Believe it or not, we’re living in the waning moments of 2013. Whether we like it or not, the new year is nearly upon us. In light of that, I can pretty much guarantee you that in a few weeks you will start to hear many around you talk about their New Year’s Resolutions and what their goals are for the year. It makes sense on one level, I guess, as it’s the start of a new year and the possibilities are endless. However, if you see the problem now then why wait until the new year to set some sort of resolution?
I know I may sound like a Grinch, but I don’t believe in New Year’s resolutions. I know, I said it! I am not opposed at all to setting goals and working towards them to improve myself, in fact I think it’s incredibly important to do so. The problem is that for many, New Year’s resolutions are simply too vague, such as:
- Lose weight
- Pay off debt
- Start saving for retirement
You get the idea. These are all great goals to work towards – heck, I have worked on all of them in the past and think they’re important to be doing. The problem is they’re too vague. There’s no deadlines associated with them so there’s no motivation to begin working on them right away. I’ve discovered for myself that when I set vague goals, I rarely achieve them.
A more effective goal is one that is measurable, specific and achievable. For example, instead of just saying ‘I want to lose weight this year,’ I should say ‘I will lose 10 pounds by February 15.’ If I’m using January 1 as a start date then I’ve set a deadline and a specific, measurable goal.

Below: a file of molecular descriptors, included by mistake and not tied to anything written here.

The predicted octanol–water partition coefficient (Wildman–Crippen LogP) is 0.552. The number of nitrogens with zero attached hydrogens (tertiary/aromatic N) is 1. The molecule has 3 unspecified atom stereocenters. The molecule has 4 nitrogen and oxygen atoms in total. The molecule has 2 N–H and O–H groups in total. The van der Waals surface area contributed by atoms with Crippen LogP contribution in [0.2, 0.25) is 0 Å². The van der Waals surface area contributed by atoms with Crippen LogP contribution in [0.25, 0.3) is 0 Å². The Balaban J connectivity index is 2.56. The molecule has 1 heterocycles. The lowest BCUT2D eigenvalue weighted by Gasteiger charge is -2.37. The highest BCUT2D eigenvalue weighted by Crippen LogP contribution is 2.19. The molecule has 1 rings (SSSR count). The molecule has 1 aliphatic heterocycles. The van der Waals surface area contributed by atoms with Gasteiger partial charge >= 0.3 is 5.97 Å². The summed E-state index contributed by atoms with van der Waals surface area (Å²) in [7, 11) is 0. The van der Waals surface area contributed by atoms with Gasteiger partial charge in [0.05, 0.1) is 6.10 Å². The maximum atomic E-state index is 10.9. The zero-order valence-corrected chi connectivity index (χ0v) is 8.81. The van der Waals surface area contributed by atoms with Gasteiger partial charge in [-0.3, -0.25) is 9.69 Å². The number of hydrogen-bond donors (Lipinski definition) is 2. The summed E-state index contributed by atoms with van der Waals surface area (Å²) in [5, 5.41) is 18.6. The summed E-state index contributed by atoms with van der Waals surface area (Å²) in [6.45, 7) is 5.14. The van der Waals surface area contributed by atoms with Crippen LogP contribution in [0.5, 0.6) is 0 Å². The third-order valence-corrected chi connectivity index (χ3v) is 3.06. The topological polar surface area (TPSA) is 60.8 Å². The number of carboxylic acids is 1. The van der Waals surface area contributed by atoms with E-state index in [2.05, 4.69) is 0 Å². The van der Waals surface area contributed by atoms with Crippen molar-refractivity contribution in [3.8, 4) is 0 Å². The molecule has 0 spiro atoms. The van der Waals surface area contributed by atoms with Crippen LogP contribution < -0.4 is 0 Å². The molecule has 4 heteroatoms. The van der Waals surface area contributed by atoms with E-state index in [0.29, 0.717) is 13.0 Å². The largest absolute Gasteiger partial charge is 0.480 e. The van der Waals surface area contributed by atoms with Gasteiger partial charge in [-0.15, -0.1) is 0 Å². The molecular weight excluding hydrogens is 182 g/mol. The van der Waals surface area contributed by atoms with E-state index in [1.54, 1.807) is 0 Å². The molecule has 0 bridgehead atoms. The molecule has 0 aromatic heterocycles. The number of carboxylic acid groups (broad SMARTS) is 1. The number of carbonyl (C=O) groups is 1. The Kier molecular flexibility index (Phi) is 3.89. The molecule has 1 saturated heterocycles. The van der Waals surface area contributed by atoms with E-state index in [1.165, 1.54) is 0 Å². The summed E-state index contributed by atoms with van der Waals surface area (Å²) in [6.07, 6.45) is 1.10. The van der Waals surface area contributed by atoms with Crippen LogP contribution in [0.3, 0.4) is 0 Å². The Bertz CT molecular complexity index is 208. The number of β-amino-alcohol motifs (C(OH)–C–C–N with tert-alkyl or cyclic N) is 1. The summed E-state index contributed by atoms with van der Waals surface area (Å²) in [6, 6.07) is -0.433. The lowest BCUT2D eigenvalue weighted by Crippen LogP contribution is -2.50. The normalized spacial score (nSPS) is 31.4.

There is no Time Like the Present
Another issue that sometimes holds me, and others, back from achieving our goals is having no sense of immediacy about beginning them. The point I am getting at is that if you see a problem then you should attack it no matter the time of year it is and certainly not wait to make a New Year’s Resolution out of it. Take paying off debt for example. If you see the need to do it now, then why wait? That time you’re wasting is costing you money! If that’s not encouragement enough to get you started then I don’t know what is. The same can be said for saving or investing your money. That time you’re putting it off is only hurting you in the long run.
Set Goals and Keep Yourself Accountable
Going back to the failure behind so many New Year’s Resolutions is the fact that they are not specific enough. Meaning, there is nothing to measure them against and there are no markers to help you track your progress. Take investing in the stock market for example. Say you want to get started but have been putting it off for one reason or another. Start now and commit yourself to putting aside a certain amount of money each week or month. Don’t just stop there though, check in on it on a regular basis to keep yourself accountable to the goal you have set. Essentially, set yourself SMART goals that will encourage and challenge you to actively work on them. The key is to make them applicable to your life and your situation – otherwise you’re less likely to accomplish them.
Do yourself a favor and if you see the need to improve on something, don’t wait around to make a New Year’s resolution as the more time you put it off, the more likely you are to not do it.
Do you set New Year’s resolutions? What is one are you’d like to improve in next year?
Image by Greg Habermann / Flickr